Grammar resources for modelling dialogue dynamically

Andrew Gargett, Eleni Gregoromichelaki, Ruth Kempson, Matthew Purver, Yo Sato

    Research output: Contribution to journalArticlepeer-review

    15 Citations (Scopus)
    105 Downloads (Pure)


    This paper argues that by analysing language as a mechanism for growth of information (Cann et al. in The Dynamics of Language, Elsevier, Oxford, 2005; Kempson et al. in Dynamic Syntax, Blackwell, Oxford, 2001), not only does a unitary basis for ellipsis become possible, otherwise thought to be irredeemably heterogeneous, but also a whole range of sub-types of ellipsis, otherwise thought to be unique to dialogue, emerge as natural consequences of use of language in context. Dialogue fragment types modelled include reformulations, clarification requests, extensions, and acknowledgements. Buttressing this analysis, we show how incremental use of fragments serves to progressively narrow down the otherwise mushrooming interpretational alternatives in language use, and hence is central to fluent conversational interaction. We conclude that, by its ability to reflect dialogue dynamics as a core phenomenon of language use, a grammar with inbuilt parsing dynamics opens up the potential for analysing language as a mechanism for communicative interaction.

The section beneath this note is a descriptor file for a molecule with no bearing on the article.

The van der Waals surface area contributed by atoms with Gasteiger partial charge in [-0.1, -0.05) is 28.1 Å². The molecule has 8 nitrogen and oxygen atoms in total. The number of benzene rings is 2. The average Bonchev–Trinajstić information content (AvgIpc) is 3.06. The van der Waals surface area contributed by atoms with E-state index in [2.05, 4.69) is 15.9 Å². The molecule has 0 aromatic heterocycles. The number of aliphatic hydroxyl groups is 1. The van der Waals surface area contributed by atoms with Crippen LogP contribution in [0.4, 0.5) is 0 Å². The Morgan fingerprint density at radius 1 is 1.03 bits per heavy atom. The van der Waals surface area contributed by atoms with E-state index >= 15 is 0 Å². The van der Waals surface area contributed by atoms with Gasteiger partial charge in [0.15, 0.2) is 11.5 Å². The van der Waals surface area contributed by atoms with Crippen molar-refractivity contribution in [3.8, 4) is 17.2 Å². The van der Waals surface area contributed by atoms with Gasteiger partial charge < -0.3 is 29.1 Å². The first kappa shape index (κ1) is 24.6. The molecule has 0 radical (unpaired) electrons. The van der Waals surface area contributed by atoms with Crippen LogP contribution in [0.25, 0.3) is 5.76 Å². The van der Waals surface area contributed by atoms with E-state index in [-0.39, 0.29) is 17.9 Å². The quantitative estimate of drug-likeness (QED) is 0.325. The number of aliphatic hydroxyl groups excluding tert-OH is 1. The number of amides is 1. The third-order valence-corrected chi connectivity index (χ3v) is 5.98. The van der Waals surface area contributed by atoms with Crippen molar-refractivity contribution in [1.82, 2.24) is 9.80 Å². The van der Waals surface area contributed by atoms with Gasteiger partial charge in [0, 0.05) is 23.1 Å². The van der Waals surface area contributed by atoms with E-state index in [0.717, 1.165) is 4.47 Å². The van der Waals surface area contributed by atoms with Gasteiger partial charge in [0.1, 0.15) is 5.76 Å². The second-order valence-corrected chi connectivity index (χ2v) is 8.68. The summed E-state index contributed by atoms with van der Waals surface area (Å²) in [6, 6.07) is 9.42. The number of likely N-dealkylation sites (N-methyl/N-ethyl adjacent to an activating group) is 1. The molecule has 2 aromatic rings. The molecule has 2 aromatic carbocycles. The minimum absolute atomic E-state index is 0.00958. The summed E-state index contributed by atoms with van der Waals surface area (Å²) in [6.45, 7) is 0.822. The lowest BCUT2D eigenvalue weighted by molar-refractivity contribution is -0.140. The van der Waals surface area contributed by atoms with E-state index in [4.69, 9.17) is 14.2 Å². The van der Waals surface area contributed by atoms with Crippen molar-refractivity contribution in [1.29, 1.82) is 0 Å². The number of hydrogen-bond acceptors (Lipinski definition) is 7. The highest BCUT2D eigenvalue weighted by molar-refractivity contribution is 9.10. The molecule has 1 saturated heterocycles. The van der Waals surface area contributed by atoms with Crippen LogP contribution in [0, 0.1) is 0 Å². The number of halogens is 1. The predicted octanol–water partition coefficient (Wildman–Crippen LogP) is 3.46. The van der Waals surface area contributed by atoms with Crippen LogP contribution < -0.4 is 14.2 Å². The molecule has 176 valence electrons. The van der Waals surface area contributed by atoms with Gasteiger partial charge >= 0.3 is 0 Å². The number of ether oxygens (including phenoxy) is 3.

Original languageEnglish
    Pages (from-to)347-363
    Number of pages17
    JournalCognitive Neurodynamics
    Issue number4
    Publication statusPublished - Dec 2009


    • Natural language processing
    • Incrementality
    • Syntax
    • Semantics
    • Pragmatics
    • Context
    • Dialogue modelling
    • Ellipsis


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